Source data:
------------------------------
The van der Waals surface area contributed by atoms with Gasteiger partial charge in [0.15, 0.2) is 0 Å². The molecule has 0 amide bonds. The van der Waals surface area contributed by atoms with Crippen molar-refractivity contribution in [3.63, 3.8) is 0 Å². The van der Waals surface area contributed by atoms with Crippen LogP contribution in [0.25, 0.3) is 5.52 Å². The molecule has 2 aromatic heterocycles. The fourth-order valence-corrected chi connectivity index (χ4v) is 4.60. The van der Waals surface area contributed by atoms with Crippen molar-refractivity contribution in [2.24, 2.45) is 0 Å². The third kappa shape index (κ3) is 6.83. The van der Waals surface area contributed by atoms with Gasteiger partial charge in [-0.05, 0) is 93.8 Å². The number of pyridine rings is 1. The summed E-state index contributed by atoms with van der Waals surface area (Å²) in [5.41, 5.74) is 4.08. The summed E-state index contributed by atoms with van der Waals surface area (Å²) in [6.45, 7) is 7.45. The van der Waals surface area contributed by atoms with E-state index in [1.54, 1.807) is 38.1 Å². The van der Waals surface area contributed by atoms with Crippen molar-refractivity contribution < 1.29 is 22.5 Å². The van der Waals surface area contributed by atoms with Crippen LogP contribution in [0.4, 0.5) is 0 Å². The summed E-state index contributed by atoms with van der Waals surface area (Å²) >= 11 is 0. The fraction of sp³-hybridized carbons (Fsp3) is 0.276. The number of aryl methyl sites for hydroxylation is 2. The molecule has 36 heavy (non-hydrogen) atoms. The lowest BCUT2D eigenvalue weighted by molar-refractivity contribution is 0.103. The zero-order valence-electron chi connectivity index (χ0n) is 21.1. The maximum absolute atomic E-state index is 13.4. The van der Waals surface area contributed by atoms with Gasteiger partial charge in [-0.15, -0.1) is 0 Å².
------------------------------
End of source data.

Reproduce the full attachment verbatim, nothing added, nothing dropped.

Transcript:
The van der Waals surface area contributed by atoms with Gasteiger partial charge in [0.15, 0.2) is 0 Å². The molecule has 0 amide bonds. The van der Waals surface area contributed by atoms with Crippen molar-refractivity contribution in [3.63, 3.8) is 0 Å². The van der Waals surface area contributed by atoms with Crippen LogP contribution in [0.25, 0.3) is 5.52 Å². The molecule has 2 aromatic heterocycles. The fourth-order valence-corrected chi connectivity index (χ4v) is 4.60. The van der Waals surface area contributed by atoms with Crippen molar-refractivity contribution in [2.24, 2.45) is 0 Å². The third kappa shape index (κ3) is 6.83. The van der Waals surface area contributed by atoms with Gasteiger partial charge in [-0.05, 0) is 93.8 Å². The number of pyridine rings is 1. The summed E-state index contributed by atoms with van der Waals surface area (Å²) in [5.41, 5.74) is 4.08. The summed E-state index contributed by atoms with van der Waals surface area (Å²) in [6.45, 7) is 7.45. The van der Waals surface area contributed by atoms with E-state index in [1.54, 1.807) is 38.1 Å². The van der Waals surface area contributed by atoms with Crippen molar-refractivity contribution < 1.29 is 22.5 Å². The van der Waals surface area contributed by atoms with Crippen LogP contribution in [0.4, 0.5) is 0 Å². The summed E-state index contributed by atoms with van der Waals surface area (Å²) >= 11 is 0. The fraction of sp³-hybridized carbons (Fsp3) is 0.276. The number of aryl methyl sites for hydroxylation is 2. The molecule has 36 heavy (non-hydrogen) atoms. The lowest BCUT2D eigenvalue weighted by molar-refractivity contribution is 0.103. The zero-order valence-electron chi connectivity index (χ0n) is 21.1. The maximum absolute atomic E-state index is 13.4. The van der Waals surface area contributed by atoms with Gasteiger partial charge in [-0.15, -0.1) is 0 Å².